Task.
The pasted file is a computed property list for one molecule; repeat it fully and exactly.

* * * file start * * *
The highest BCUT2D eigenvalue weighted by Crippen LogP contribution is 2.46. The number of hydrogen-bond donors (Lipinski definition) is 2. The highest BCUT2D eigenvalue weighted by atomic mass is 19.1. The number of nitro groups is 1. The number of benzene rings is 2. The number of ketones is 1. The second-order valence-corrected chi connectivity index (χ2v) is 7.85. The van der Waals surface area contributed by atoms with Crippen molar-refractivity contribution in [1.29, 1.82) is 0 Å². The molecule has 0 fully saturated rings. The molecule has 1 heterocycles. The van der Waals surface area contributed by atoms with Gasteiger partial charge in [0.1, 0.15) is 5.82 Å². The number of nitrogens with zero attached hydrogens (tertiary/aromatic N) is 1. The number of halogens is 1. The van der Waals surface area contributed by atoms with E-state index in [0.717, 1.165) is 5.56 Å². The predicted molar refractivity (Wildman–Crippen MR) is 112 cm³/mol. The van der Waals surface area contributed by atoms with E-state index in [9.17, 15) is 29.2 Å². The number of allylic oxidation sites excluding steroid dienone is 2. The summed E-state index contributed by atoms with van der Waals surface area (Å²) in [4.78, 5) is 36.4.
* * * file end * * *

The highest BCUT2D eigenvalue weighted by Crippen LogP contribution is 2.46. The number of hydrogen-bond donors (Lipinski definition) is 2. The highest BCUT2D eigenvalue weighted by atomic mass is 19.1. The number of nitro groups is 1. The number of benzene rings is 2. The number of ketones is 1. The second-order valence-corrected chi connectivity index (χ2v) is 7.85. The van der Waals surface area contributed by atoms with Crippen molar-refractivity contribution in [1.29, 1.82) is 0 Å². The molecule has 0 fully saturated rings. The molecule has 1 heterocycles. The van der Waals surface area contributed by atoms with Gasteiger partial charge in [0.1, 0.15) is 5.82 Å². The number of nitrogens with zero attached hydrogens (tertiary/aromatic N) is 1. The number of halogens is 1. The van der Waals surface area contributed by atoms with E-state index in [0.717, 1.165) is 5.56 Å². The predicted molar refractivity (Wildman–Crippen MR) is 112 cm³/mol. The van der Waals surface area contributed by atoms with E-state index in [9.17, 15) is 29.2 Å². The number of allylic oxidation sites excluding steroid dienone is 2. The summed E-state index contributed by atoms with van der Waals surface area (Å²) in [4.78, 5) is 36.4.